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Getting Ready to Play:
Be sure to have the proper shoes, ones that support your feet and are designed for court sports. Give any existing injury plenty of time and rest to heal before you resume play. Know how to get help quickly if you or a co-player are hurt or develop a medical problem. Is there a telephone or a first aid kit nearby? Do you have the phone number available of someone to call in case of emergency?
Be aware of any obstacles in the area that you might run into or trip over. Never play on a wet court. They are extremely dangerous. One way to check a damp court surface is to press your toe down firmly and make a twisting motion. If you leave an obvious “wet” spot it’s too wet to play. Check with your doctor regarding exercise and any physical conditions that exist or may have previously existed.
Injury Prevention is Key
Warm-up: The main purpose of a warm-up period is to raise the general body temperature prior to playing. When the body temperature is raised it will increase your ability to perform the stretching exercises. The warm-up period should be approximately 5 minutes. Try a fast walk to the pickleball courts, riding a bike or treadmill. These are just a few examples for a total body warm-up.
Stretching: Following the warm-up period, begin a stretching program. This will increase your flexibility, which allows for better performance and decreases the possibility of injuries. The muscles/joints that need to be stretched are: ankles, Achilles tendon, calf muscle, quadriceps (front of upper leg), hamstrings (back of upper leg), groin, low back, shoulder and arms. Start with the ankle stretch and work up toward the shoulder/neck area. For each muscle group, place that group on stretch. This is a point where you feel the stretch and hold it for 10-15 seconds. Relax, and repeat 3-5 times.
Eye Protection: While hollow and lightweight, the ball used in Pickleball is a hard polymer and can travel at a very high rate of speed. The use of proper eye protection is highly recommended for all players.
Learn to return lobs correctly. Never back up on your heels. Instead, turn around and go back to get to the ball. Serious head injuries can occur if you fall over backwards. During play, if pain occurs, stop playing and ice the area of pain. Continuing to play will likely aggravate your problem. Age, experience, physical condition and athletic ability will impact the level of your game. Don’t try to make plays beyond your abilities.
Cool Down. After playing, you may want to do a little stretching or take a slow walk home. This will help lower your body temperature and bring your heart rate slowly back to normal.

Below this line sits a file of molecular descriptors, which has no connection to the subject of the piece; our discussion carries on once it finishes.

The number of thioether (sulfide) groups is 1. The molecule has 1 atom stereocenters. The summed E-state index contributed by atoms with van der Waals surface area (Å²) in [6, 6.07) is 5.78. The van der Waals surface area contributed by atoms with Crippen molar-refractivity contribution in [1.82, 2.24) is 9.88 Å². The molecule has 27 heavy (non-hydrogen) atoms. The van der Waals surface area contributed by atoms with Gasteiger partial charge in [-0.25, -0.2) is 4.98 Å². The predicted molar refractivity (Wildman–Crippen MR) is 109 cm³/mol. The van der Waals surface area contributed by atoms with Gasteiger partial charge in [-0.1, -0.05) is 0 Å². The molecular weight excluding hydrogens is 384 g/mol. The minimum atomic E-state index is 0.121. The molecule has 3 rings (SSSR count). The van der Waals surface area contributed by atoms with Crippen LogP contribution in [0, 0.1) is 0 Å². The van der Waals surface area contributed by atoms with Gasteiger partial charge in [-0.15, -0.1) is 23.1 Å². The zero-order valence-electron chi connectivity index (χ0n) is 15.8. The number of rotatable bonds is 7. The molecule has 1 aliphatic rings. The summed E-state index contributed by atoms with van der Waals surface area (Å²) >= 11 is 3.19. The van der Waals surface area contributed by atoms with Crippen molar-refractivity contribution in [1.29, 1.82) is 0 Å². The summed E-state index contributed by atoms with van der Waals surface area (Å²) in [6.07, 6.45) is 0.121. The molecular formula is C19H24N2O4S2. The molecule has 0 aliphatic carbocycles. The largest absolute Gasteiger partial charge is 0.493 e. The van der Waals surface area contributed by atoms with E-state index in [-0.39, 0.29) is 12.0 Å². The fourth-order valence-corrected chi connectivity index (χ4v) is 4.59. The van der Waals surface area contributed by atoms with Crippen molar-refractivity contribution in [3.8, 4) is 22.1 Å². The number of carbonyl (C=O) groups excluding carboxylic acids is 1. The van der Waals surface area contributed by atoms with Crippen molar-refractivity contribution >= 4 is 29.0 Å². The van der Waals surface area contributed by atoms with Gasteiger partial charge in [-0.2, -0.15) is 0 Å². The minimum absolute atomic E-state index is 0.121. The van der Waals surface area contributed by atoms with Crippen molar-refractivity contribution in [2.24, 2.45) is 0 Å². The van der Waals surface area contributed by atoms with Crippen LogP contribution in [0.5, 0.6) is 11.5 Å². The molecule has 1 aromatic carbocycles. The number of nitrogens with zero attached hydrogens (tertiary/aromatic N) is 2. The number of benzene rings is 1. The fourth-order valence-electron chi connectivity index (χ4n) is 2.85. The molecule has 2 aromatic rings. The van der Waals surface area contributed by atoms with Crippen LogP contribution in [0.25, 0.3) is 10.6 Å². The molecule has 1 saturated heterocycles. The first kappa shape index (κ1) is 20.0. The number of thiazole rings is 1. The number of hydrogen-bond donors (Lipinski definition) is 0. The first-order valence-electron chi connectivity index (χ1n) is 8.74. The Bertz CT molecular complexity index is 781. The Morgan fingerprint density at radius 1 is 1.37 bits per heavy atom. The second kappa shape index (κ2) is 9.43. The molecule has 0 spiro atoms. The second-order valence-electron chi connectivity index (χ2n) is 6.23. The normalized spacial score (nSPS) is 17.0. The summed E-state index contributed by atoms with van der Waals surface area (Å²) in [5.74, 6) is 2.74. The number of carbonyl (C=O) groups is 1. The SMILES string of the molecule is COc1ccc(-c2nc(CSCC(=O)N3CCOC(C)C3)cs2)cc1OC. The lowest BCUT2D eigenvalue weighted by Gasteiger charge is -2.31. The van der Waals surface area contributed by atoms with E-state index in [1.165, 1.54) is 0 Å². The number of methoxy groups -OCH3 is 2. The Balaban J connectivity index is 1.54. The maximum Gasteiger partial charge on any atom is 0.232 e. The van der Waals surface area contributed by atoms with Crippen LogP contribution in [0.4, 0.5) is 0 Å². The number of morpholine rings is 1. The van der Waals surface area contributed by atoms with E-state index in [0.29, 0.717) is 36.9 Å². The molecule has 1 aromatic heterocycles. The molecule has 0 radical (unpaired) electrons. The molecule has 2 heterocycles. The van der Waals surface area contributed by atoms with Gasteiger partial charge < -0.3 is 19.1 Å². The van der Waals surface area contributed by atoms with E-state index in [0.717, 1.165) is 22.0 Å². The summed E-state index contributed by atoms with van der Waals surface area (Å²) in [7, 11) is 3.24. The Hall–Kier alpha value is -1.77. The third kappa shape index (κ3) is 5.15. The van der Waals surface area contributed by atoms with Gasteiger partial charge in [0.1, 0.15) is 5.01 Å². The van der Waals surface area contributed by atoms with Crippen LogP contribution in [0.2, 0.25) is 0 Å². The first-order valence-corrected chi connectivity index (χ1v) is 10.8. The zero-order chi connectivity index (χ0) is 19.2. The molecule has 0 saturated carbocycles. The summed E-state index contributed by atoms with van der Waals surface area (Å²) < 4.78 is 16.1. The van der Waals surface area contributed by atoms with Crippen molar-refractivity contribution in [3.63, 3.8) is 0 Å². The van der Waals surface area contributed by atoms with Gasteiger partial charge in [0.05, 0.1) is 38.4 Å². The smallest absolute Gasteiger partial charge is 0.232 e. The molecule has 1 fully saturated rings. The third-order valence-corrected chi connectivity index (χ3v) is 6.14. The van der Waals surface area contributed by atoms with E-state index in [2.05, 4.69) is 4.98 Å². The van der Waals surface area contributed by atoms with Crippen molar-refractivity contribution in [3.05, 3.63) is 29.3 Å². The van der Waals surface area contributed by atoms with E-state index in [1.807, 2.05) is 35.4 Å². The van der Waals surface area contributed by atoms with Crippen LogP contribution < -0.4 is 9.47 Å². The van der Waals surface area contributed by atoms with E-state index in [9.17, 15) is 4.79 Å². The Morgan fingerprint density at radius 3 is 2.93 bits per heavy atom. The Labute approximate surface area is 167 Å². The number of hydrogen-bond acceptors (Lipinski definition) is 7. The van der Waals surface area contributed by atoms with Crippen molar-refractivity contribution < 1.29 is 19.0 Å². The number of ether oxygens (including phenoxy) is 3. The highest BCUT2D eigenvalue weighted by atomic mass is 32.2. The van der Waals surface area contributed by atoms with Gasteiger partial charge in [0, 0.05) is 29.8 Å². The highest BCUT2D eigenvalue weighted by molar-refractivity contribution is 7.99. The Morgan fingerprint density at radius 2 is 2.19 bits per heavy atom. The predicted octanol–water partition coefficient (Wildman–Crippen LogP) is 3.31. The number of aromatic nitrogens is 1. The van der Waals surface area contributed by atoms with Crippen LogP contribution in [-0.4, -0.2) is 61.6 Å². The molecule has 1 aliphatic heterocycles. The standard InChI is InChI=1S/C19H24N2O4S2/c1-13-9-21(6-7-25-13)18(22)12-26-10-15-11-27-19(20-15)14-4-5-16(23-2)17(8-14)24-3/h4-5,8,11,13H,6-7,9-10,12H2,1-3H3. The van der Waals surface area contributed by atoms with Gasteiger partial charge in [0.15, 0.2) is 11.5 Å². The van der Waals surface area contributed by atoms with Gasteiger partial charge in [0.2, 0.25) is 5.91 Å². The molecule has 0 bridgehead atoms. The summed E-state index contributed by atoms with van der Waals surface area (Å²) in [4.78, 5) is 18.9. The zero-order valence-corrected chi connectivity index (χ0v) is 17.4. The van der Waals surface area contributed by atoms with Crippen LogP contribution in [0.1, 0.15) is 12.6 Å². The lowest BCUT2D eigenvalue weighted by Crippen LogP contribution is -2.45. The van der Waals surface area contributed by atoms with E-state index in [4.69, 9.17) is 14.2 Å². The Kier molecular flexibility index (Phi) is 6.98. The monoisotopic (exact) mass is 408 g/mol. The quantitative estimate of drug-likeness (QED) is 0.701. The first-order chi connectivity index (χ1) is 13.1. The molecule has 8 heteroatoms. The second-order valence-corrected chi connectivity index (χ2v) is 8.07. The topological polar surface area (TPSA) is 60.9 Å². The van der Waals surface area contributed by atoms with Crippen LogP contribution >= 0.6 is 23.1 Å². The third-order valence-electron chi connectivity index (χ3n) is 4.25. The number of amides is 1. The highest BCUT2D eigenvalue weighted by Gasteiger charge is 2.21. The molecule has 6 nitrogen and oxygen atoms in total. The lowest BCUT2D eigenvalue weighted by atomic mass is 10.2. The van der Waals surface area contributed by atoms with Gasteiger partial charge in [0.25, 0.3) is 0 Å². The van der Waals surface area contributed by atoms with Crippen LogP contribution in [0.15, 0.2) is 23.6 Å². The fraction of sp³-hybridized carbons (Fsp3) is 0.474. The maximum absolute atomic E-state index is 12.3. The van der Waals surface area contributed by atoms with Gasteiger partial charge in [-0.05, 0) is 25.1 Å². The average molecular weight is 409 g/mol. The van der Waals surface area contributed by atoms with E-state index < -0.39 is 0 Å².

Common Pickleball Injuries:
Ankle Strain: A strain involves a ligament and most commonly occurs on uneven terrain, stepping on a stray ball or another player’s foot. The pain is usually felt on the outside of the ankle and there may or may not be immediate swelling. Swelling is not a sign of severity.
Achilles Tendon Strain: (back of the ankle) This involves a tendon or muscle group and the most common cause is a stop-and-go action or a sudden change of direction. This injury is very common in people over age 40. There is a sudden snapping feeling or a pain like being hit in the back of the leg. A rupture is obvious. There will be an indentation in the Achilles tendon area. The person cannot walk and needs immediate attention.
Heel Bruise: Pain occurs on the bottom of the heel with every step. This is considered an overuse injury and usually occurs over a period of time. The best treatment is rest and using a heel cup or donut during play.
Knee Strain: A sprain occurs by a twisting or rotation of the knee. The most common is a medial collateral sprain and the pain is on the inside of the knee, just to the side of the knee cap.
Hamstring, Groin or Quad Strain: The most common is a hamstring, generally caused by over extending or reaching to return a ball. Again, the most serious will show a sign of an indentation where the tear occurred.
Wrist Fracture: The most common cause is going backward for a ball, falling, and landing on an extended arm. Learning to roll out of a fall and not extending your arm to land can help avoid this injury.
Shoulder Strain: This is often caused by overuse, too many overheads, playing too long, etc. It can also occur on a single overhead smash where the rotator cuff muscles (top of the shoulder) are strained.
Ice Therapy: There is a misconception that you use heat for strains and ice for sprains. Not True! Use ice for all immediate treatment of injuries. Ice, compression and elevation should be used first for all injuries. Apply ice for a minimum of 15 minutes or until numb. Remove until the feeling is back and then replace the ice. Remember: ice, compression and elevation for a period of 24-72 hours. Heat?: Heat should never be applied immediately to an injury (sprains or strains). It should only be applied after 24-72 hours.
Professional Care: It is always best to seek the advice of a doctor for any injury, especially for fractures, head injuries, eye injuries, 3rd degree sprains and strains, etc. Call 911 for any serious injury.
Never start play without wearing prescribed braces or supports. Know your exercise limits and be sure to tell co-players what they are. If you have a history of heart problems, back pain, tennis elbow, breathing problems, etc. be sure you have any equipment or medicines at hand.